Indy Fact Check: Rosen's criticism of GOP tax bill largely rings true
Even as congressional Republicans made good on their promise to deliver a massive tax overhaul bill to President Donald Trump this week, it’s assuredly not the last time Nevadans will hear about the bill.
Both major candidates for the state’s 2018 U.S. Senate race — Republican Sen. Dean Heller and Democratic Rep. Jacky Rosen — have staked out clear positions on the tax legislation signed by Trump on Wednesday.
Rosen has been adamant in her criticism of the bill, not only voting against the legislation but publishing op-eds, issuing multiple statements and even having her campaign launching ads attacking Heller’s support of the proposal. Heller has been an unabashed supporter of the measure, appearing behind Trump at an event celebrating the bill’s passage Wednesday and boasting about helping write the bill on social media.
In a speech on the House floor shortly before the tax bill came up for a vote, Rosen doubled down on her criticism of the bill.
“Let’s be clear: this monstrosity of a bill would eventually slam many of Nevada’s hardworking families with a tax increase while adding more than $1 trillion dollars to our national debt,” she said. “And to make matters worse, the Senate version of this bill would spike health-care premiums and cause millions to lose their health-care coverage — all so billionaires and giant corporations can receive an unnecessary tax cut.”
The tax bill, passed under budget reconciliation rules and thus only requiring a simple majority in both the Senate and House to pass, contains a variety of major changes to the tax code that promise to have a major economic impact. In addition to expiring decreases in income tax rates, the bill doubles the standard tax deduction, permanently drops the corporate income tax from 35 percent to 21 percent, and repeals the individual mandate requiring most people have health insurance.
Outside of some heated rhetoric, Rosen’s criticisms are largely on the money and based on reasonable projections of what the bill will do.
Few congressional “scorers” of tax legislation or think tanks have argued against the assertion that the wealthiest Americans would benefit the most from the tax bill.
In a December analysis published, the nonpartisan Nevada-based Guinn Center for Policy Priorities found that the net effect of the tax bills on the state was “difficult to discern,” but that most of the benefits would go to the state’s highest income earners.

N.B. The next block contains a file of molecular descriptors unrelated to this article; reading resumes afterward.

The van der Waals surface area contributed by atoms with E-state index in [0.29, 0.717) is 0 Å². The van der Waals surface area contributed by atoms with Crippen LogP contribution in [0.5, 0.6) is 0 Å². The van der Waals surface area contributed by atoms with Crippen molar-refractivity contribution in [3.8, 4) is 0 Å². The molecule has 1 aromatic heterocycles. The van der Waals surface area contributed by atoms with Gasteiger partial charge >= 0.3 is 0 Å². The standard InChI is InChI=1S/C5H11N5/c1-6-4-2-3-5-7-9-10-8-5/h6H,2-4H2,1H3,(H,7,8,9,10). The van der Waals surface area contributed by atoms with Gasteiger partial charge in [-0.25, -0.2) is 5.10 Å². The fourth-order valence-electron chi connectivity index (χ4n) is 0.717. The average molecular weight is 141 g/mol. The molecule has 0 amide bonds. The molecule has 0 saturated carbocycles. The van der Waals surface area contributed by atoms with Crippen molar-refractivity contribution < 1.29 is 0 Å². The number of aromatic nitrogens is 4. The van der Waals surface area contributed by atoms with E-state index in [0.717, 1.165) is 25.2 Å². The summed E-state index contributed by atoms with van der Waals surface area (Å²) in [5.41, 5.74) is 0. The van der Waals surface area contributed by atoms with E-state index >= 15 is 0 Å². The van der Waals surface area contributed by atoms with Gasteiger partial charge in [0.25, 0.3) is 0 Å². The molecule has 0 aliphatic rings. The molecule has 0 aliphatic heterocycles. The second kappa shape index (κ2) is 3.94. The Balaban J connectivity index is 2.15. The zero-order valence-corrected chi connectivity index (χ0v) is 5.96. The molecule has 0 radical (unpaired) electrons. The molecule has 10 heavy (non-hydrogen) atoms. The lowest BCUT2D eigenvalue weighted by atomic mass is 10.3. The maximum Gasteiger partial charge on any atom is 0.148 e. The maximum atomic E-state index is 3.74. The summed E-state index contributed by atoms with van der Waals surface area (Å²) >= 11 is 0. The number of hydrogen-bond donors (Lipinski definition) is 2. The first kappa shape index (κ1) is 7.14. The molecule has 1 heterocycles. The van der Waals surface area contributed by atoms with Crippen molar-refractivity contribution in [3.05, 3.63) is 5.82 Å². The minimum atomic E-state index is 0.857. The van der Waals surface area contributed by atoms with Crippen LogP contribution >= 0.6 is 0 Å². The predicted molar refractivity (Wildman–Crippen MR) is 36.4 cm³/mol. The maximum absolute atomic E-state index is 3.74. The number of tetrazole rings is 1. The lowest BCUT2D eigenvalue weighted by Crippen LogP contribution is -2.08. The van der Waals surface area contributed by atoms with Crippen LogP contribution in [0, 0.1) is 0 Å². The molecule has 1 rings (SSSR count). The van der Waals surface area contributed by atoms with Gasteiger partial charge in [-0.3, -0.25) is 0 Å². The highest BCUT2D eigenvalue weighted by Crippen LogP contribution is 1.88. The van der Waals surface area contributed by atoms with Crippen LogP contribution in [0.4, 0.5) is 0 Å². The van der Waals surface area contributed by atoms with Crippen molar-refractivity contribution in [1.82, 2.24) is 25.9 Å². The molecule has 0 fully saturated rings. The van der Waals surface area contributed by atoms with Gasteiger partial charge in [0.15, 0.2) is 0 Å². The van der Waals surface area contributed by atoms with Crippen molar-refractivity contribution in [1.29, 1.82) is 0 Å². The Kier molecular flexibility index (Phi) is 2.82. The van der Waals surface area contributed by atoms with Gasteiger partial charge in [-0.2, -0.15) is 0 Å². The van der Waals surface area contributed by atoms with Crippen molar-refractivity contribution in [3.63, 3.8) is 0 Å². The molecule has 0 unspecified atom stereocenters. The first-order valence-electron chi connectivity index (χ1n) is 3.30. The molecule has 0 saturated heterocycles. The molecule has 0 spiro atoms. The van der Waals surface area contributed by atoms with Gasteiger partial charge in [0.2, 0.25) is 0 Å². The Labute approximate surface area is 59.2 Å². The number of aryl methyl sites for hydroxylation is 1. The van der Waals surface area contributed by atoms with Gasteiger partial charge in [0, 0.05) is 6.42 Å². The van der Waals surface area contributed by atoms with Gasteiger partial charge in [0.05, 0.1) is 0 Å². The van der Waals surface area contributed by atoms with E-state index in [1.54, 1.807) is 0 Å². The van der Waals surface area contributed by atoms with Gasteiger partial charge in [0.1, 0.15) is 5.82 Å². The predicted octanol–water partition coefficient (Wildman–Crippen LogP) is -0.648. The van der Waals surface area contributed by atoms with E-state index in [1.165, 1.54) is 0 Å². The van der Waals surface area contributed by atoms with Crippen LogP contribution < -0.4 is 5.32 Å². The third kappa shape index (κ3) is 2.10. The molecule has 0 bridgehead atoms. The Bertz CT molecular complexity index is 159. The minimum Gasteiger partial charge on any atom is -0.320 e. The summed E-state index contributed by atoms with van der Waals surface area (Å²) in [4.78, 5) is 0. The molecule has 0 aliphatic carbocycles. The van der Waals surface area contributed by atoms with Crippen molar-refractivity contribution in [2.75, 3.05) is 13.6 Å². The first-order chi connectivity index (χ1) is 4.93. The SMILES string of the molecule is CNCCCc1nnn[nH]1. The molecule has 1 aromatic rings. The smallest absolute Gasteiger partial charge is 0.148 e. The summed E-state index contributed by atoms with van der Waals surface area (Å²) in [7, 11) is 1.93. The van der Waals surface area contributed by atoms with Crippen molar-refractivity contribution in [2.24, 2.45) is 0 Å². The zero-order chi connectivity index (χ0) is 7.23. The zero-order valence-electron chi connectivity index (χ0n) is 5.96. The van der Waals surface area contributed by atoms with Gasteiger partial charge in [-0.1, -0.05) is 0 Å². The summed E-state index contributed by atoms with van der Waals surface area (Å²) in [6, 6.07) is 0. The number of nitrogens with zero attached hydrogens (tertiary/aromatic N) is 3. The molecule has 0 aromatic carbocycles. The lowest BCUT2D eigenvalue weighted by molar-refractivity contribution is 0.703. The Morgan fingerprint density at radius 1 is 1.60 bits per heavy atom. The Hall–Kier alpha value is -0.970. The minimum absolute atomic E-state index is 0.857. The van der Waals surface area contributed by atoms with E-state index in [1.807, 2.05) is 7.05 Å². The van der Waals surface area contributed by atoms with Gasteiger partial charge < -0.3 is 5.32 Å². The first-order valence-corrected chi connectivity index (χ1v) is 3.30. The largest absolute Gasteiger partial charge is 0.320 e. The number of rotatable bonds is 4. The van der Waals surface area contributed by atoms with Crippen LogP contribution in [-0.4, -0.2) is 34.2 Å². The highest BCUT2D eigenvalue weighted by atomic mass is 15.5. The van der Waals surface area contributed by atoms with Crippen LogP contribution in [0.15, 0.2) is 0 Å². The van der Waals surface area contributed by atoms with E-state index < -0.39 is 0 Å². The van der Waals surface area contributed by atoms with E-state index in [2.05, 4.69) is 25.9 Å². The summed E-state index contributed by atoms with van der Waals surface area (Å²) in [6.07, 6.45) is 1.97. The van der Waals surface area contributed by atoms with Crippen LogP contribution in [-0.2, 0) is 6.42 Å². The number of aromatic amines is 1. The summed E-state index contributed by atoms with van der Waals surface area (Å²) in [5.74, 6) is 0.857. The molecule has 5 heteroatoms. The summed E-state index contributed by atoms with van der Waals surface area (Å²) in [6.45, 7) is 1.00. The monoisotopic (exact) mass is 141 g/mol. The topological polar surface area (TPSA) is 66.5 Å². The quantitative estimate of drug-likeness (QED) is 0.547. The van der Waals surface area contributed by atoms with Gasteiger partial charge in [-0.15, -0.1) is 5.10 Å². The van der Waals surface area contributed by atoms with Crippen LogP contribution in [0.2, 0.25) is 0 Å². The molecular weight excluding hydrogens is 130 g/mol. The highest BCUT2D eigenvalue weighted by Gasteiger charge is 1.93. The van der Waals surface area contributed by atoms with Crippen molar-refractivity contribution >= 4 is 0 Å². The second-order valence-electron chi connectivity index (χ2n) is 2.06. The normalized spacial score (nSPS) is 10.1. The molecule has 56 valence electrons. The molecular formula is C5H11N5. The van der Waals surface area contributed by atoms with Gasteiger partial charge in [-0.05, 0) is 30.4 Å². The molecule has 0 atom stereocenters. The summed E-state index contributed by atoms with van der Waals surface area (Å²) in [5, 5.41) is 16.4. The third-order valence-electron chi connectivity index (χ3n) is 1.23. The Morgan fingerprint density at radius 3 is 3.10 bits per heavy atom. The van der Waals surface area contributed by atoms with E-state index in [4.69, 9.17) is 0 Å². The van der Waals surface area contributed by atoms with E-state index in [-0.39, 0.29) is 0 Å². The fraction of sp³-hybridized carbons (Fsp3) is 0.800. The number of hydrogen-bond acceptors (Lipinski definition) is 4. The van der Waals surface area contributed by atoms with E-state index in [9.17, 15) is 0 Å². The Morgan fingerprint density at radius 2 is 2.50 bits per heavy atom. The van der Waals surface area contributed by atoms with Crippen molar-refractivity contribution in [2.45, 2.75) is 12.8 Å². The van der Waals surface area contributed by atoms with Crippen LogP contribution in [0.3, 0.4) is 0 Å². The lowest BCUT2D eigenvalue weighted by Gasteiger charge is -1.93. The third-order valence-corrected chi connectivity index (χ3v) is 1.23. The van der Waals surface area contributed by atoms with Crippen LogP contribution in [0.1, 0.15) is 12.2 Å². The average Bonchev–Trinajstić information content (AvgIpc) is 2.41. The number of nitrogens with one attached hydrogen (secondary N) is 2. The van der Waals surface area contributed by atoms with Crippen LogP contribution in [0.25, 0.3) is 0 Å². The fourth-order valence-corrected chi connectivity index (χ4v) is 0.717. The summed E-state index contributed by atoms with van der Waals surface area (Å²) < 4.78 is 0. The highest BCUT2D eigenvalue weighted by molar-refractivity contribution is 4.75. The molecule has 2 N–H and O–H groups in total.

Though all taxpayers regardless of income would see a cut in 2019, the majority of the cuts would benefit the richest Nevadans. The group estimates that the top 1 percent of income earners would see an estimated $79,810 tax break if the bill passes, while the bottom 60 percent of income earners would see a break of $480. The average tax change for all taxpayers would be roughly $2,130, good for an approximate 2.1 percent bump in pre-tax income.
But those benefits would evaporate by 2027 (though the analysis assumes the income tax cuts expiring in 2025 and not being renewed). The Guinn Center estimated that the bottom 60 percent of taxpayers would see a small to moderate tax increase by 2027, while the benefits for higher income taxpayers would be generally smaller. The top 1 percent of taxpayers would see a cut of slightly more than $13,400, an 83 percent decrease from their estimated cut in 2019.
Although most analyses of the tax bill don’t delve into state-specific effects, most agree that the benefits will largely flow to the wealthiest Americans. An analysis by the Tax Policy Center found that a large percentage of households will pay an average $1,600 less in income taxes next year.
But the study also found that most of the immediate and long-term benefits will flow to the richest Americans. In 2018, the report indicates taxpayers with incomes between $308,000 and $733,000 would see the biggest percent change in after-tax income, with an average tax cut of $13,500, or 4.1 percent more in after-tax income.
The report, which assumes the income tax changes will sunset and not be renewed in 2025, assumes that most of the benefits from the bill will evaporate by 2027, with roughly 83 percent of the total benefits going to the top 1 percent of taxpayers (largely due to other tax structural changes in the bill.)
Still, even by 2027 and with the tax cuts expiring, the TPC report found no significant change to individual tax rates will take place for those in the lower and middle income sectors. The bottom 80 percent of taxpayers are projected to either see a 0.1 percent or no increase in tax rates by 2027